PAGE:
Parent modeling SEL = Children learning SEL

As a parent of grown children, quite often, I fondly think back to when they were small children.  Boy, they grew up fast!  Sometimes, I am super proud of how I parented and at other times, I wish that I had done things a bit differently. I did the best I could with the skills I had at the time. One observation in my reflections has been that our own childhoods can profoundly influence who we are as adults and as parents.  Pretty obvious, I know.

For me the memories of my childhood don’t have a lot of “emotion” attached to them.  I don’t remember emotions typically being expressed.  I do remember feeling happy, safe and encouraged from many adults in my life.  I don’t specifically remember being asked, “How do you feel in this situation or how do you think others might feel?”  I don’t remember adults labeling their emotions or talking to me about how they felt or being encouraged to express how I felt.  This lack of experience with emotional expression without doubt impacted how I parented.

Fast forward to 2017 and my over 15 years of work in the world of social and emotional learning and evidence-based practices.  The concept that all feelings are ok and we all have them is so easy now for me to appreciate.   We are human beings with lots of emotions which is a glorious thing!  I am much more comfortable with sharing and expressing my own feelings.  I can with less difficulty encourage my adult children to share how they feel and reassure them that their feelings are normal. Even in the toughest of situations.  It is normal to feel happy, sad, surprise, fear, anger, and even disgust.  It has been an evolutionary process for me and my interactions with them.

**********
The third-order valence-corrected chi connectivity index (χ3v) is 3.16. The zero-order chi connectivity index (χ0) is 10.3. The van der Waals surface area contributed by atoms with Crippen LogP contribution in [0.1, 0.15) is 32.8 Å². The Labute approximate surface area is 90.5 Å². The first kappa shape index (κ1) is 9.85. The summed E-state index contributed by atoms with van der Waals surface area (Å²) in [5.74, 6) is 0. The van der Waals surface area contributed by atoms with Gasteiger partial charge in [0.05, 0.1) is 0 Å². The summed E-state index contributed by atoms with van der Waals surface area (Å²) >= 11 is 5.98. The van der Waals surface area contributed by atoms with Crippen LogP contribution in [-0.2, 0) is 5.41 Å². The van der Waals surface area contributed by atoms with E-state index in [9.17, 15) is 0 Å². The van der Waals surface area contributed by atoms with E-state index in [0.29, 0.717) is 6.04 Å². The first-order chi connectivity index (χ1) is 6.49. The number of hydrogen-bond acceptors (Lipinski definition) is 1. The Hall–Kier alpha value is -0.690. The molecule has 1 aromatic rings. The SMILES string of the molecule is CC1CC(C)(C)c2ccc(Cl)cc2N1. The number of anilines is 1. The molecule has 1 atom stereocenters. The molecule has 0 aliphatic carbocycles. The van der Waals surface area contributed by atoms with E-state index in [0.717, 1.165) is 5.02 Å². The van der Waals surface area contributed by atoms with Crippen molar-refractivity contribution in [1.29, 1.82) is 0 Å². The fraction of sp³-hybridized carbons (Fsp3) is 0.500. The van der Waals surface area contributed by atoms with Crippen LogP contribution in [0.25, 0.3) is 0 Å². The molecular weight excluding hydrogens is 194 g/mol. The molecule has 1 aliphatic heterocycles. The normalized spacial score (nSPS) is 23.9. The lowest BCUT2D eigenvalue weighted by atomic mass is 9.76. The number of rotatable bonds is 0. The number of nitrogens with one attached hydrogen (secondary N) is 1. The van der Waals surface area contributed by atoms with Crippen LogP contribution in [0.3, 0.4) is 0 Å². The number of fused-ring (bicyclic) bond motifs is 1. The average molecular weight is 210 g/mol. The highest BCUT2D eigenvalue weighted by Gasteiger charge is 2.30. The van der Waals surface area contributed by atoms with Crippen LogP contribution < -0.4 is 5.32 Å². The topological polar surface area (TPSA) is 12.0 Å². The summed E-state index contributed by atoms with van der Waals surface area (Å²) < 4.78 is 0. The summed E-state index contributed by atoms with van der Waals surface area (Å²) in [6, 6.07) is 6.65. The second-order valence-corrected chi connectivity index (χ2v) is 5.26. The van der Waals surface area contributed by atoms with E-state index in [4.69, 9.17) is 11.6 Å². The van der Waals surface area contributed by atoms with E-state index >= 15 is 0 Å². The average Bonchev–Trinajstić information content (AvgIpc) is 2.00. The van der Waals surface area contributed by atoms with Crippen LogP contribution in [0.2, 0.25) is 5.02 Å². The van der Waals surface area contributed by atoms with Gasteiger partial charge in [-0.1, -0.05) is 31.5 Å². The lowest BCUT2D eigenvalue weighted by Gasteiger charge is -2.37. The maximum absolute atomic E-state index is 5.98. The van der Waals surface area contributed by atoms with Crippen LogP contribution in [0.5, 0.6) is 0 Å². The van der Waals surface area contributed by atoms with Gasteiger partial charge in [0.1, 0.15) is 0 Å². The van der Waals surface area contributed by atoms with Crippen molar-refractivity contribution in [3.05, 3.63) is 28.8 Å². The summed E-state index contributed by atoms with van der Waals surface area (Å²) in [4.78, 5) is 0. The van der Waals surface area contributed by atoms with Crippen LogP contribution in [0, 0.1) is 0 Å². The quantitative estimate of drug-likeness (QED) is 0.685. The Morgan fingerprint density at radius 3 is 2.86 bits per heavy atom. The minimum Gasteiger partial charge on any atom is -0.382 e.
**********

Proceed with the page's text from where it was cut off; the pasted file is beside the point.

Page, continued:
My work and education have help me to understand the science behind why it is important to label your feelings.  Labeling emotions helps to decrease their intensity. Labeling emotions is the first step in learning how to manage them.  Labeling emotions helps to encourage executive function processes or problem solving.   I try to be a good model for them in all of these areas.  A work in progress we are all and Modeling is probably the most important thing you can do as a parent. Children watch you closely, whether they are younger or older and your actions speak much louder than your words.

What can I do?

Need some resources?  Want to find out how you as a parent how can you model for your child (young or old) to encourage emotional awareness and management? There is a Parent Toolkit ready to help!  It’s in English or Spanish and contains a wealth of information.  Tips, conversation starters, and booklists for PreK-K, early elementary, late elementary, middle school, and high school.  Give it a look and let me know how it goes!


Picture credit:  Captured from April 2017